Aaron Rodgers’ long-awaited response to Tyler Dunne’s Bleacher Report article is finally here. Many, myself included, thought that Rodgers would not comment on the article and instead focus on the upcoming season. However, Rodgers gave the fans what they wanted and responded to the bombshell article. Here are the highlights of Rodgers’ response.
Rodgers, appearing on ESPN’s Wilde and Tausche radio show, started by calling the article a “smear attack,” and called out Dunne for using him to advance his career. To be fair, he has a point. If you asked me a week ago who Tyler Dunne was I probably would have guessed a WWE wrestler solely based off of his name. Today; however, I can tell you that Tyler Dunne is a reporter who wrote one of the most talked about articles over the last few months. Dunne knew what agenda he was pushing when his main sources were Jermichael Finley, Greg Jennings, and “ anonymous.” Rogers jumped right in to set the tone for how he felt about this article.
Rodgers continued by firing back against the idea that he was not a strong leader for the Green Bay Packers. He said that the Packers would not offer him another long term contract if he was the problem the article said he was. Rodgers has a point; a $30 million per year contract is a high price for a weak leader. However, that not a high price for one of the best two quarterbacks in the NFL. If Matthew Stafford, Eli Manning, Derek Carr, and Jimmy Garoppolo all make at least $20 million per year, it makes a lot of sense that the Packers would offer Rodgers whatever he wanted to stay with the team. I understand what Rodgers is trying to say here, but the argument is weak at best.
Rodgers then disputed the statements about his poor relationship with Mike McCarthy. He again went to his contract as proof he has a good relationship with Mike McCarthy. His point was if he signed his contract and played well; McCarthy would still be his coach for as long as the team was successful. Clearly, the team did not perform up to par last season and McCarthy was fired, but that is not something that Rodgers anticipated when signing his contract. Both Rodgers and McCarthy, mentioned that their relationship had their issues in interviews with ESPN. They also said that these issues were normal for any 13-year relationship, and any issue was worked out between the two. Neither Rodgers or McCarthy went into detail on what issues they had, but both mentioned their strong respect for each other even after McCarthy was fired.
Rodgers did not let the sources off the hook either. He gave his thoughts on Finley, Jennings, and “anonymous sources.” Finley went on record for Dunne’s article calling Rodgers “self-entitled” and a “bad leader.” Rodgers was confused by Finley’s comments since he would spend his Saturday nights in his room going over plays, he visited him in the hospital after his career-ending neck injury, and followed up with him after his release from the hospital. I don’t blame Rodgers for being confused on why Finley has such ill-will towards him. I am sure during the course of the five seasons they played together they had some disagreements, but what teammates don’t? As for Greg Jennings, Rodgers just wants to know when he is going to move on from criticizing him. Rodgers mentions these two constantly calling him sensitive, a grudge holder, and petty, but they have been talking poorly about him and using the same stories for years. Finley has been out of the league for six years, and Jennings career faded after leaving the Packers. It is time to find a new hobby that does not include having interviews about their former quarterback.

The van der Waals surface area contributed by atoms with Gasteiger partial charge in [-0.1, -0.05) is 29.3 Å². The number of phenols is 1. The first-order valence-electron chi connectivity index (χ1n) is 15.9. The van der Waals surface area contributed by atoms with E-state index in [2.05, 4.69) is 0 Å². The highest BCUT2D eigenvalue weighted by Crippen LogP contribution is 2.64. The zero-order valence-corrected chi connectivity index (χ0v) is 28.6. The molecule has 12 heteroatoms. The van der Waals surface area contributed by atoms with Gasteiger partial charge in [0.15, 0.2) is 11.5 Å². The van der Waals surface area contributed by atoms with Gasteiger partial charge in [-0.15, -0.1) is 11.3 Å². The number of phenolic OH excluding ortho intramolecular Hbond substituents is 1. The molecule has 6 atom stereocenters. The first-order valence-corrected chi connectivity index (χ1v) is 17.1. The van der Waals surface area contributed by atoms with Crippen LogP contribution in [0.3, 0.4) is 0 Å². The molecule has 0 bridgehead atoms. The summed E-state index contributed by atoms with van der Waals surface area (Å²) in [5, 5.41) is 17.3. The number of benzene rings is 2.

The last key point Rodgers hit on was the idea that Murphy thought Rodgers could be a problem for his new coach Matt LaFleur. Rodgers mentioned that he called Packers President/CEO Mark Murphy after the article came out, and asked if he talked to anyone about their conversation. Murphy was quick to deny it by saying, “that’s ridiculous because that’s not what happened.” Rodgers also went on to say that he talked with both Murphy and General Manager Gutekunst before they hired Matt LaFleur. He was as excited about LaFleur as the Murphy and Gutekunst, and most importantly said he trusted their interview process and decision. As much as I want to believe that Rodgers was thrilled about this decision, he has to say this. Rodgers needs to support Matt Lafleur for the betterment of the Packers, so his true feelings will not be known. For all we know Rodgers could have wished the Packers went with McDaniels, but they didn’t, and he needs to be on board.
Overall, Rodgers made it very clear that the widely talked about B/R article was actually more of a biased article. I believe Rodgers handled this correctly with the right amount of class and sternness. He did not leave any room for questions on the big topics of that article and put it behind him. He answered the important questions and gave his thoughts on what Dunne wrote last week. For the two-time MVP and former Super Bowl Champion it is now time to focus on the upcoming season and to lead the Packers back to their winning ways.